Lasker Clinical Research Scholar
Armin Raznahan, M.D., Ph.D.
Armin Raznahan, MD, PhD, is a Lasker Clinical Research Scholar and Chief of the Developmental Neurogenomics Unit. His research combines neuroimaging, genomic and bioinformatic techniques to better understand the architecture of human brain development in health, and in neurogenetic disorders that increase risk for psychiatric symptoms. Dr. Raznahan has a degree in Medicine and a PhD in Biological Psychiatry from King’s College University London, UK. He completed residencies in pediatrics and psychiatry, and a specialist fellowship in child and adolescent psychiatry at the Maudsley Hospital, London, UK. Dr. Raznahan is a member of the UK Royal College of Psychiatrists, the UK Royal College of Pediatrics and Child Health, and the American College of Neuropsychopharmacology (ACNP). He currently serves on the Editorial Board of NeuroImage, the ACNP Diversity and Inclusion Task Force, and the AXYS (Association for X- and Y-Chromosome Variations) Clinical & Research Advisory Committee. Dr. Raznahan has received the NIMH Director’s Award for Outstanding Mentorship, as well as awards from ACNP (Eva King-Killam Award for Translational Research) and the American Psychopathological Association (Robins-Guze Award).
The Developmental Neurogenomics Unit (DNU) is dedicated to better understanding the biology of childhood-onset neuropsychiatric disorders in ways that might ultimately help to improve disease prediction, detection and treatment. Together with our collaborators, we work towards this goal in two mutually-informative ways.
First, we use large-scale longitudinal neuroimaging datasets to study the architecture of brain development in healthy volunteers. By modeling how neuroimaging measures of the human brain vary with age, sex and behavior in health, we hope to advance basic developmental neuroscience while also providing a data-driven way of selecting neuroimaging measures that should be prioritized for study in atypically developing groups.
Second, we use a “genetics-first” strategy to study the relationship between atypical brain development and neuropsychiatric symptoms. This effort involves gathering “deep-phenotypic” data (spanning measures of gene expression, brain structure/function, psychophysiology, cognition and behavior) in diverse genetic disorders which all increase risk for neuropsychiatric impairment. Guided by knowledge of typical development, we harness these clinical data to empirically dissect the diverse biological pathways that can contribute to the emergence of neuropsychiatric syndromes.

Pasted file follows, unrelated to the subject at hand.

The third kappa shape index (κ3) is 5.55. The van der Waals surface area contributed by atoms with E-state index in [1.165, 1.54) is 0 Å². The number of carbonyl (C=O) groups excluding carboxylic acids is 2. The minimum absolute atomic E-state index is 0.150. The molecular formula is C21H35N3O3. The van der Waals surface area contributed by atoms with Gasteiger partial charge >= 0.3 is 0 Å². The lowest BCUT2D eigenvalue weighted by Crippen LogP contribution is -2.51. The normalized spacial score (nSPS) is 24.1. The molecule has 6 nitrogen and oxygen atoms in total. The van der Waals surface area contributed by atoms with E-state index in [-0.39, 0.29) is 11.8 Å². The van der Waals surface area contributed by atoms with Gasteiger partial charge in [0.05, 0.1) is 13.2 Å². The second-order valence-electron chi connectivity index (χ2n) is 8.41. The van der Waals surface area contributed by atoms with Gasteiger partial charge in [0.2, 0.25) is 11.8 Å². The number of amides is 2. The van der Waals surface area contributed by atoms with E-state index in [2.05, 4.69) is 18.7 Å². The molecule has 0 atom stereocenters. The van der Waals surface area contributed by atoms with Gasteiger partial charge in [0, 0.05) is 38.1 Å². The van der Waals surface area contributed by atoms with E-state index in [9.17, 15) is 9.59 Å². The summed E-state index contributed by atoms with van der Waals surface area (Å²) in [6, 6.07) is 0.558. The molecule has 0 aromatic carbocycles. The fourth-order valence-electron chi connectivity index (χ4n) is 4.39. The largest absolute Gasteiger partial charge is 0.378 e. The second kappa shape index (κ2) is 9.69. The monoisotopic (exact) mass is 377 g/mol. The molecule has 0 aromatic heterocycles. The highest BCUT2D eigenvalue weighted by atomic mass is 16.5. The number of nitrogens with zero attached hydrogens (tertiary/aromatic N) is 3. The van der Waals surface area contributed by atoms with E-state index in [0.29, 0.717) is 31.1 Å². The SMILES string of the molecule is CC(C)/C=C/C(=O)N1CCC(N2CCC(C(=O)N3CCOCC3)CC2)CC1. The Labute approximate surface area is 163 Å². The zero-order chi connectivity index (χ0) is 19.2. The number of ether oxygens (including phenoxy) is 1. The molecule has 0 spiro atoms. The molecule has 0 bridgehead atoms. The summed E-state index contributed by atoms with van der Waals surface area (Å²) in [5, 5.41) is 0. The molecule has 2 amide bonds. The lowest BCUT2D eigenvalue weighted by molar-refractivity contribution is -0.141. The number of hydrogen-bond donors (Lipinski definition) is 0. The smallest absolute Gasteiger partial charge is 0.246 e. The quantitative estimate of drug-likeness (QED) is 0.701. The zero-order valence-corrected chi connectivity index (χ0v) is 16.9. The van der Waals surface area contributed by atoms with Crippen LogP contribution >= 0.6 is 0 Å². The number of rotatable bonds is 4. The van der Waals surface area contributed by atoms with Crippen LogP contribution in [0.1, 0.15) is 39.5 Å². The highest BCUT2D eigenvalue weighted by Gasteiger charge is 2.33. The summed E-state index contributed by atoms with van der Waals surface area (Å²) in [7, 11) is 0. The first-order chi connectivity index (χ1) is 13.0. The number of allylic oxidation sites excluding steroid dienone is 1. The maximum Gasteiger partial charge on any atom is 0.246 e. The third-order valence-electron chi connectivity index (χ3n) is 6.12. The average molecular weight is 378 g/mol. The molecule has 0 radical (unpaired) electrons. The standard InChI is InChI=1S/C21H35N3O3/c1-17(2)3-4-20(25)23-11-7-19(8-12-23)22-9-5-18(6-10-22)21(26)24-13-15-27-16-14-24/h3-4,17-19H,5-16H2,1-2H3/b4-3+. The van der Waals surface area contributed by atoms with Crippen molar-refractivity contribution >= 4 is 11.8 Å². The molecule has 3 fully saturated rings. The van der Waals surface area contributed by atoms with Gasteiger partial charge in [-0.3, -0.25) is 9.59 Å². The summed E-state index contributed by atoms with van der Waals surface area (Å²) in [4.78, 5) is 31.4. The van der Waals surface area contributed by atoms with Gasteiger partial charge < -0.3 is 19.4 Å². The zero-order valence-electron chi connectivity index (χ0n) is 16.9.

Cross-cutting themes of special interest within our Unit include sex-differences, allometry, and structure-function relationships within the central nervous system.
Raznahan A, Parikshak NN, Chandran V, Blumenthal JD, Clasen LS, Alexander-Bloch AF, Zinn AR, Wangsa D, Wise J, Murphy DGM, Bolton PF, Ried T, Ross J, Giedd JN, Geschwind DH (2018). Sex-chromosome dosage effects on gene expression in humans. Proc Natl Acad Sci U S A 115, 7398-7403. https://doi.org/10.1073/pnas.1802889115. [Pubmed Link]
Reardon PK, Seidlitz J, Vandekar S, Liu S, Patel R, Park MTM, Alexander-Bloch A, Clasen LS, Blumenthal JD, Lalonde FM, Giedd JN, Gur RC, Gur RE, Lerch JP, Chakravarty MM, Satterthwaite TD, Shinohara RT, Raznahan A (2018). Normative brain size variation and brain shape diversity in humans. Science 360, 1222-1227. https://doi.org/10.1126/science.aar2578. [Pubmed Link]
Seidlitz J, VÃ¡Å¡a F, Shinn M, Romero-Garcia R, Whitaker KJ, VÃ©rtes PE, Wagstyl K, Kirkpatrick Reardon P, Clasen L, Liu S, Messinger A, Leopold DA, Fonagy P, Dolan RJ, Jones PB, Goodyer IM, NSPN Consortium, Raznahan A, Bullmore ET (2018). Morphometric Similarity Networks Detect Microscale Cortical Organization and Predict Inter-Individual Cognitive Variation. Neuron 97, 231-247.e7. https://doi.org/10.1016/j.neuron.2017.11.039. [Pubmed Link]
Mankiw C, Park MTM, Reardon PK, Fish AM, Clasen LS, Greenstein D, Giedd JN, Blumenthal JD, Lerch JP, Chakravarty MM, Raznahan A (2017). Allometric Analysis Detects Brain Size-Independent Effects of Sex and Sex Chromosome Complement on Human Cerebellar Organization. J Neurosci 37, 5221-5231. https://doi.org/10.1523/JNEUROSCI.2158-16.2017. [Pubmed Link]
Raznahan A, Lue Y, Probst F, Greenstein D, Giedd J, Wang C, Lerch J, Swerdloff R (2015). Triangulating the sexually dimorphic brain through high-resolution neuroimaging of murine sex chromosome aneuploidies. Brain Struct Funct 220, 3581-93. https://doi.org/10.1007/s00429-014-0875-9. [Pubmed Link]
Magnuson Clinical Center, Room 4N242, MSC 1367
BETHESDA, MD 20814
Phone: +1 301 435 7927
Fax: +1 301 402 0296